Bill would require hands-free phone technology for Georgia drivers


Hoping to stem rising traffic fatalities on Georgia highways, state lawmakers Wednesday unveiled a proposal to require drivers to use hands-free cell-phone technology.

House Bill 673 also would increase the fine for distracted driving from $150 to up to $900 for repeat offenders. And it would increase the penalty from 1 point assessed against a driver’s license to up to 4 points for repeat offenders. Drivers with 15 points in a 24 month period lose their licenses.

At a press conference to announce the legislation, supporters said tougher penalties will change driver behavior that has contributed to a recent spike in traffic deaths and accidents.

“Crashes are increasing because of our addictive response to this device,” said Georgia State Patrol Col. Mark McDonough, holding up his cell phone.

Highway fatalities in Georgia rose by a third from 2014 to 2016, when 1,561 people died. Preliminary statistics show another 1,531 people died last year, though that number may rise as more deaths are reported.

Traffic crashes rose sharply in recent years, especially rear-end collisions, single-car crashes and crashes involving people age 15-25. Experts say distracted driving is a leading cause of crashes – as smart phones proliferate, people are paying attention to their devices instead of the road.

One result: Georgia led the nation in auto insurance premium increases in 2016.

Georgia currently bans anyone under 18 with a learner’s permit from using a wireless device while driving. The state also prohibits adults from texting while driving.

But local police recently told a House committee on distracted driving that the texting ban is unenforceable. They said it’s hard for officers to tell whether a driver is dialing their phone – which is permitted under current law – or texting.

Rep. John Carson, R-Marietta, chaired the House committee that recommended the stiffer penalties. He said the new legislation would still allow drivers “one swipe” on their phones to make or answer calls. They also would still be allowed to use mapping apps. Otherwise, they’d have to keep their hands off their phones.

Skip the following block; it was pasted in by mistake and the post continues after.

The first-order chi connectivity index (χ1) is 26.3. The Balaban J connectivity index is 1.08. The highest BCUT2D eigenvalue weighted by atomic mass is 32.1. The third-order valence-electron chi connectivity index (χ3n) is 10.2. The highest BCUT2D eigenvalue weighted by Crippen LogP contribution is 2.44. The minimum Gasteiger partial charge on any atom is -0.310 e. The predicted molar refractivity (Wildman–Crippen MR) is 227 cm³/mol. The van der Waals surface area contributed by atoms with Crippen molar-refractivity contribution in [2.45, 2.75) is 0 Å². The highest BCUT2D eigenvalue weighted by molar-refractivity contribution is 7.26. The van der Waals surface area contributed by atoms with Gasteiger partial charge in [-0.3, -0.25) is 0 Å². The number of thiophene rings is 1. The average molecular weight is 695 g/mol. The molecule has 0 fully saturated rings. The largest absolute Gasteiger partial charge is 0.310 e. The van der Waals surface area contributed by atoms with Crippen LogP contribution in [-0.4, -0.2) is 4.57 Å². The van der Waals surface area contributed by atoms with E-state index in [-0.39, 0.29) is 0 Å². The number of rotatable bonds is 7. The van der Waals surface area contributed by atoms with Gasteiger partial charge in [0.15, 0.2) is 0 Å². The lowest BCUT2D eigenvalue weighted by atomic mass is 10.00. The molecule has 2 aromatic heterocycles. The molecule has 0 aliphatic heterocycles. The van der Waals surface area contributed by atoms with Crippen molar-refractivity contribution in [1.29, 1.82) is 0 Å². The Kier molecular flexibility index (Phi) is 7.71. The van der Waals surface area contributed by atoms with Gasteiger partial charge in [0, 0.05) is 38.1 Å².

In recent months, the families of people who died because of distracted driving have told their stories to the House committee. One of them was Mandi Sorohan, whose 18-year-old son Caleb died in a traffic accident in 2009. He was texting while driving.

“Our lives will never be the same because of a text message,” she said at Wednesday’s press conference.

Sorohan lobbied lawmakers to tackle distracted driving, and Georgia’s existing law is named for Caleb.

“The law we got passed (in 2010) wasn’t what we wanted,” Sorohan said. “For years, we’ve been waiting for something stronger.”

According to the committee’s report, 15 states have enacted laws requiring drivers to use hands-free technology. Twelve saw decreased traffic fatalities in the two years following adoption of the laws — six of them a drop of more than 20 percent.

The committee decided not to recommend a complete ban on the use of mobile devices by drivers. Its report found no state has imposed such a ban, which it called “simply not realistic.”

If past efforts are any indication, it’s no sure thing that a hands-free law can pass the General Assembly. Such laws have gone nowhere in the past.

Carson believes the latest initiative has a chance.

“Fatalities are increasing. (Insurance) premiums are increasing,” he said. “We have the data to prove it. And it’s the right thing to do.”

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